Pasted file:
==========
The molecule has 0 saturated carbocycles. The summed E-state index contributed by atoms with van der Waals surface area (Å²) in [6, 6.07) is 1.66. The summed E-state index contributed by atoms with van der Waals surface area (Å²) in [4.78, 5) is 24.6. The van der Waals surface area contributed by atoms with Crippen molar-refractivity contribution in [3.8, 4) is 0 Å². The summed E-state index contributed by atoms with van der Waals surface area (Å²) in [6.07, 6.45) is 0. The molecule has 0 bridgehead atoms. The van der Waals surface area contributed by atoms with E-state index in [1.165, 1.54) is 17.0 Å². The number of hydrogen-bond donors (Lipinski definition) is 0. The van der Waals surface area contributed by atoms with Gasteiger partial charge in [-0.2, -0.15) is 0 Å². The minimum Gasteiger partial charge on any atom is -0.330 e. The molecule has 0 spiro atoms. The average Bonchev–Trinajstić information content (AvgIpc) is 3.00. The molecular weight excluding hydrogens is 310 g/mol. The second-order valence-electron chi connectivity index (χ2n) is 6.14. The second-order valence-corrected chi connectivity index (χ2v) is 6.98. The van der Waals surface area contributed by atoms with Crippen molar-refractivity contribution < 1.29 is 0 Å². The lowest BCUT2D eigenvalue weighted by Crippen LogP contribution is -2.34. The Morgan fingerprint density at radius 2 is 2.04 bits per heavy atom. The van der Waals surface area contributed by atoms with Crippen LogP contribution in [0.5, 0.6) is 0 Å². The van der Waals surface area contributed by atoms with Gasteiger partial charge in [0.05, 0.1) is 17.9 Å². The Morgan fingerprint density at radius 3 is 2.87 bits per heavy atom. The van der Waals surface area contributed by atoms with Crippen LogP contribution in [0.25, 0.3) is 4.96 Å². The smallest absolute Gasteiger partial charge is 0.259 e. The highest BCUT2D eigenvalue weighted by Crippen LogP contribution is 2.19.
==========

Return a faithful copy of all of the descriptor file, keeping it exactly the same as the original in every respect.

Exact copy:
The molecule has 0 saturated carbocycles. The summed E-state index contributed by atoms with van der Waals surface area (Å²) in [6, 6.07) is 1.66. The summed E-state index contributed by atoms with van der Waals surface area (Å²) in [4.78, 5) is 24.6. The van der Waals surface area contributed by atoms with Crippen molar-refractivity contribution in [3.8, 4) is 0 Å². The summed E-state index contributed by atoms with van der Waals surface area (Å²) in [6.07, 6.45) is 0. The molecule has 0 bridgehead atoms. The van der Waals surface area contributed by atoms with E-state index in [1.165, 1.54) is 17.0 Å². The number of hydrogen-bond donors (Lipinski definition) is 0. The van der Waals surface area contributed by atoms with Gasteiger partial charge in [-0.2, -0.15) is 0 Å². The minimum Gasteiger partial charge on any atom is -0.330 e. The molecule has 0 spiro atoms. The average Bonchev–Trinajstić information content (AvgIpc) is 3.00. The molecular weight excluding hydrogens is 310 g/mol. The second-order valence-electron chi connectivity index (χ2n) is 6.14. The second-order valence-corrected chi connectivity index (χ2v) is 6.98. The van der Waals surface area contributed by atoms with Crippen molar-refractivity contribution < 1.29 is 0 Å². The lowest BCUT2D eigenvalue weighted by Crippen LogP contribution is -2.34. The Morgan fingerprint density at radius 2 is 2.04 bits per heavy atom. The van der Waals surface area contributed by atoms with Crippen LogP contribution in [0.5, 0.6) is 0 Å². The van der Waals surface area contributed by atoms with Gasteiger partial charge in [0.05, 0.1) is 17.9 Å². The Morgan fingerprint density at radius 3 is 2.87 bits per heavy atom. The van der Waals surface area contributed by atoms with Crippen LogP contribution in [0.25, 0.3) is 4.96 Å². The smallest absolute Gasteiger partial charge is 0.259 e. The highest BCUT2D eigenvalue weighted by Crippen LogP contribution is 2.19.